Old Mutual has fired its CEO, Peter Moyo, weeks after announcing his suspension over a conflict of interest.
“The board wishes to inform stakeholders that Mr Moyo has, on 17 June 2019, been given notice of termination of employment,” the financial services group said on Tuesday.
“There is a duty on directors of all institutions to be vigilant regarding the management of conflicts of interest,” it said, citing a slew of “corporate governance breakdowns” in SA’s public and private sectors.
Moyo was suspended in late May over a disagreement as to how the company should engage with investment firm NMT Capital, which he founded. Old Mutual Life Assurance Company, a subsidiary of Old Mutual, is an investor in NMT Capital.
The financial services group confirmed on Tuesday that Moyo’s conflicting interest in the NMT group of companies had been declared.
However, in the second half of 2018 board members requested a report on his related-party transactions, and this led to “various concerns”, including two declarations of ordinary dividends by NMT Capital during 2018, with Moyo’s share being R30.6m.
“These dividends were declared in breach of Old Mutual’s rights as preference shareholder, since arrear preference dividends were unpaid at the time and, at the time of the second dividend declaration, the preference share capital was redeemable.”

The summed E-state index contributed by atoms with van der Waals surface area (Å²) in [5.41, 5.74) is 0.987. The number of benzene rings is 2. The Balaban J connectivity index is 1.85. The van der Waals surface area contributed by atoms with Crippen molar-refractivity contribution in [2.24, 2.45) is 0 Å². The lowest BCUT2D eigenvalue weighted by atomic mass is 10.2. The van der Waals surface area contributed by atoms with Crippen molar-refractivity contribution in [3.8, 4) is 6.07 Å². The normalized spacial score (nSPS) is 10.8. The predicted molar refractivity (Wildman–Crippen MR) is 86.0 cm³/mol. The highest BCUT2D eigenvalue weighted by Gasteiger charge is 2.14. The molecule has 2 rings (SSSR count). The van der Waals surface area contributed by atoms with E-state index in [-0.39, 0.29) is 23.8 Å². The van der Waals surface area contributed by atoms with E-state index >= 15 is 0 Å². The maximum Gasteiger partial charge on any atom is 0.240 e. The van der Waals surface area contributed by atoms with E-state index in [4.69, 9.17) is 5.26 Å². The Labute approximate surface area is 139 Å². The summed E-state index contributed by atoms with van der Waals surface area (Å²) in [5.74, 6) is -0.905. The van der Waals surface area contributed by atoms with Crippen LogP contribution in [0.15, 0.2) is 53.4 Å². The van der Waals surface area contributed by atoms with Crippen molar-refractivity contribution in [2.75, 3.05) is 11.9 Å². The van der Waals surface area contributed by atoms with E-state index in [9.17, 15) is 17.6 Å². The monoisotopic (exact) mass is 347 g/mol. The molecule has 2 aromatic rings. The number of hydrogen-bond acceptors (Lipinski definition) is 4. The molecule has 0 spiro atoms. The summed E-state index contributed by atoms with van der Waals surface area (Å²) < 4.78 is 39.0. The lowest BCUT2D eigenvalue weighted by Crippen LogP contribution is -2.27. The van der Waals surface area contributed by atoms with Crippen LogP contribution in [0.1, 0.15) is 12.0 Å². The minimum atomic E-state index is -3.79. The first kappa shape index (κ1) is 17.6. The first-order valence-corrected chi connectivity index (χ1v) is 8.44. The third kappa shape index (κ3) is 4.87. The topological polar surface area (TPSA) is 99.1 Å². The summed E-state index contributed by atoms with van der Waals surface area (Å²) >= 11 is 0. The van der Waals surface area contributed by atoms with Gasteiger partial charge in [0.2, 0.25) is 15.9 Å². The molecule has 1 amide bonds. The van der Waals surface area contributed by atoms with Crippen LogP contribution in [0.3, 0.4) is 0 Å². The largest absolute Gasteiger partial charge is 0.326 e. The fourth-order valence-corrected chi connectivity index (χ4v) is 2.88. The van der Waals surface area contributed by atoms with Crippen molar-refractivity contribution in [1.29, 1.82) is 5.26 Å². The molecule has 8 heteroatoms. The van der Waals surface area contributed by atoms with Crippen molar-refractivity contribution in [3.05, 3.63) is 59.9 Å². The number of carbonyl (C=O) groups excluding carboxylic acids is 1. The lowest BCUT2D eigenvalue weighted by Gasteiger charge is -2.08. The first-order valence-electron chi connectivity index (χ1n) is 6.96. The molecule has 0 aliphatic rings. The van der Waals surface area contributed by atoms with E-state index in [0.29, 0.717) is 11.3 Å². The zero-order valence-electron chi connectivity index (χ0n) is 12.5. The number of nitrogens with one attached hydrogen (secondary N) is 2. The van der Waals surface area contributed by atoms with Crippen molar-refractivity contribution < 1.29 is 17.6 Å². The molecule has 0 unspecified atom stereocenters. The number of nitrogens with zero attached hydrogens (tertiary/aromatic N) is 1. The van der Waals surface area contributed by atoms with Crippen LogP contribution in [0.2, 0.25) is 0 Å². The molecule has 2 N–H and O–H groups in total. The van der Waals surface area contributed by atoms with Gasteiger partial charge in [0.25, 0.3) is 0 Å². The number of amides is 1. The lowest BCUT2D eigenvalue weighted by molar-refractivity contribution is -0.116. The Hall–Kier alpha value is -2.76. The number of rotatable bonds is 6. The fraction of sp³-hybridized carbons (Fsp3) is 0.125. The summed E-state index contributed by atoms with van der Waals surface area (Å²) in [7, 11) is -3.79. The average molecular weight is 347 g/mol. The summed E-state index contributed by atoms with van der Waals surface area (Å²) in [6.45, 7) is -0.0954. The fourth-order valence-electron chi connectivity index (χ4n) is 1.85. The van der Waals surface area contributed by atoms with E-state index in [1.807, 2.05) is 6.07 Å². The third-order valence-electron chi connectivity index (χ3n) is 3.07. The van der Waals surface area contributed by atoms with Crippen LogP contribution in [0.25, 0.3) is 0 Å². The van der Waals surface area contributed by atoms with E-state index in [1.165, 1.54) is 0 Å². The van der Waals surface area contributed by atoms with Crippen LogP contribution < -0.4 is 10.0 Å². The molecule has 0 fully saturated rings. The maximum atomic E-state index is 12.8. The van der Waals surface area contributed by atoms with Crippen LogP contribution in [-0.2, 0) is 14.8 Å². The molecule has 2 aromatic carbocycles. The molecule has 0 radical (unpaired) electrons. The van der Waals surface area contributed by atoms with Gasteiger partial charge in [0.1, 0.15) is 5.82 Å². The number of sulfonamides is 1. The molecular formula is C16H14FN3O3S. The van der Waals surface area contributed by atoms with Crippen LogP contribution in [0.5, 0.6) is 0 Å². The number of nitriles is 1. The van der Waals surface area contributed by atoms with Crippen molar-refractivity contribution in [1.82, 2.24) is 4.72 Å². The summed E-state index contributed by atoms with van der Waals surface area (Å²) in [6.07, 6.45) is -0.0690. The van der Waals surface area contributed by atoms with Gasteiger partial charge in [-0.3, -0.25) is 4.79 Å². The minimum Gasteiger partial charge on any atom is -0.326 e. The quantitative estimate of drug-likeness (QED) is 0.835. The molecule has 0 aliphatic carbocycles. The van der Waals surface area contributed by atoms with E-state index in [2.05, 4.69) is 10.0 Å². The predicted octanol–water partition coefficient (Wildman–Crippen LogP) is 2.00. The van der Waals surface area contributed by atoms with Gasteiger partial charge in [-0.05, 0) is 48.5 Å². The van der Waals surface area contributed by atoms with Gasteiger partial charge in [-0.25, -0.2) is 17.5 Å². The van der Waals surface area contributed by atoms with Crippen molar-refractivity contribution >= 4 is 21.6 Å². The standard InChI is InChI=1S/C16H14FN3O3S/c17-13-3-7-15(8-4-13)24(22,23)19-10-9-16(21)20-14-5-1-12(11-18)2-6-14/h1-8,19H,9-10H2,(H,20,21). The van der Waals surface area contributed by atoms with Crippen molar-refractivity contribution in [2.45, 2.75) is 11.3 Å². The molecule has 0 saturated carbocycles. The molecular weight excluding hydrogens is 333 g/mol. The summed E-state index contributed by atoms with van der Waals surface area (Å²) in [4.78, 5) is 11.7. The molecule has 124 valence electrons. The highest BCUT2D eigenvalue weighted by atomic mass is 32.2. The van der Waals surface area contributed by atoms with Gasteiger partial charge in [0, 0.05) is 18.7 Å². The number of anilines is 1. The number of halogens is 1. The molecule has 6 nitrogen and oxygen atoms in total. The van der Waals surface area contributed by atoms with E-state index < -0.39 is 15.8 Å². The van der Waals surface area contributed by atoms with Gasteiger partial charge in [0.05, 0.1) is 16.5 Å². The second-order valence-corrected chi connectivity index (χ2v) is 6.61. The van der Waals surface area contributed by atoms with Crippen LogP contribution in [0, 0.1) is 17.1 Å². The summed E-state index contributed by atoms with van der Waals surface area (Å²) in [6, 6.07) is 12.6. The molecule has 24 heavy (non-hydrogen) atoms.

The preference share capital remained unpaid, Old Mutual said.
Moyo chaired the board meeting of NMT Capital at which the second ordinary dividend was declared. This was investigated by an Old Mutual board committee in February 2019.
“The board has not been provided with an acceptable explanation why, in clear contravention of the relevant preference share agreement with Old Mutual as well as Mr Moyo’s employment obligations, ordinary dividends were declared whilst debt to Old Mutual was outstanding,” the group said.
The Old Mutual board, chaired by former finance minister Trevor Manuel, ultimately decided there was “a material breakdown in trust and confidence in Mr Moyo”.
The group then proposed an agreed separation, but after no such agreement was reached, Moyo was suspended. Moyo’s actions since then had “contravened his fiduciary duties to Old Mutual”, his employment contract, and his notice of suspension.
“Following unsuccessful attempts to engage on the terms of separation, the board has now resolved to give notice of termination of employment.”
The group would soon start the search for a new CEO, it said. In the meantime, Iain Williamson would continue to act as CEO.
Old Mutual’s shares were 1.3% up at R21.97 in early trade on Tuesday. – Reuters